variant effect on gene function to which specific PS3 strength level was assigned according to experimental model and phenotypic expressions (Supplemental Methods), and variant effect on splicing to which specific PVS1 strength level was assigned according to ClinGen PVS1 guidelines.
      • Abou Tayoun A.N.
      • Pesaran T.
      • DiStefano M.T.
      • et al.
      Recommendations for interpreting the loss of function PVS1 ACMG/AMP variant criterion.
      To avoid repeatedly recording the same variant because of the variety of naming conventions, variants were standardized into a format with the chromosome and position (in GRCh37/hg19), reference allele, and alternative allele and then annotated at transcript-based DNA and protein levels following the nomenclature recommendations of the Human Genome Variation Society by Ensembl Variant Effect Predictor.
      • McLaren W.
      • Gil L.
      • Hunt S.E.
      • et al.
      The Ensembl variant effect predictor.
      Compared with ClinVar, HGMD, and UMD, as shown in Table 1, our variant database compiles a larger set of published variants in HTAAD genes. UMD contains the fewest variants because it has been adapted to only 7 targeted genes. In contrast to the user submission of some databases, we manually curated comprehensive information from the literature and double-checked it to ensure the high quality of the data. Notably, the standardized information critical to variant interpretation is available only in our variant database. Furthermore, more comprehensive annotations for variants, such as the alternative allele frequency with sequencing depth in Genome Aggregation Database (gnomAD),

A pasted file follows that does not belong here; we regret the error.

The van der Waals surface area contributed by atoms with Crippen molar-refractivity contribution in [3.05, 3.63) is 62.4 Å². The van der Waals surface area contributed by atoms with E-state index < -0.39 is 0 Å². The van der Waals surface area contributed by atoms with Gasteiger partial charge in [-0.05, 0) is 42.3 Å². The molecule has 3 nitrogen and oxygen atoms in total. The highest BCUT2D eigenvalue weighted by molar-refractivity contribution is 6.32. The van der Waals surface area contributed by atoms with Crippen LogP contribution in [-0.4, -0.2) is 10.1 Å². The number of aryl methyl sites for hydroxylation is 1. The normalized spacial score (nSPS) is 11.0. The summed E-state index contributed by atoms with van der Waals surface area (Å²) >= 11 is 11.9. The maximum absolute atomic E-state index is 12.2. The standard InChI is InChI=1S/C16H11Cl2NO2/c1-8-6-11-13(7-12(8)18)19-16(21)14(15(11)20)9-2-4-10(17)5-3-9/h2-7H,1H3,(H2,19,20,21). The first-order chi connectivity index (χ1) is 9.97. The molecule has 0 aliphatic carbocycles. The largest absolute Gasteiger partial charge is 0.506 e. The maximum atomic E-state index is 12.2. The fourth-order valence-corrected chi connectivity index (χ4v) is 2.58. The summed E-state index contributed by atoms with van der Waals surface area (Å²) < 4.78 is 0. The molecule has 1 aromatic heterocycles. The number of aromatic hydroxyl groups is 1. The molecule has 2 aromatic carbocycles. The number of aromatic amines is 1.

• Karczewski K.J.
      • Francioli L.C.
      • Tiao G.
      • et al.
      The mutational constraint spectrum quantified from variation in 141,456 humans.
      predictive algorithms for variant effects, protein domain, and pathogenicity classifications generated by our unified automated interpretation programs, were also integrated into our database. Overall, the HTAAD variant database can provide a reliable resource to support the in-depth interpretation of HTAAD variants.
      Table 1HTAAD variant database in comparison with existing databases
      CategoryHTAAD Variant Database
      Data from studies published by October 20, 2020.
      ClinVar
      Data from studies published by October 20, 2020.
      HGMD
      Data from studies published by October 20, 2020.
      UMD
      Data sourceManually curatedUser submittedManually curatedManually curated, user submitted
      HTAAD genesAll targeted genesAll targeted genesAll targeted genesFBN1, TGFBR1, TGFBR2, SMAD3, ACTA2, MYH11, and MYLK
      No. of HTAAD variants4077214838512072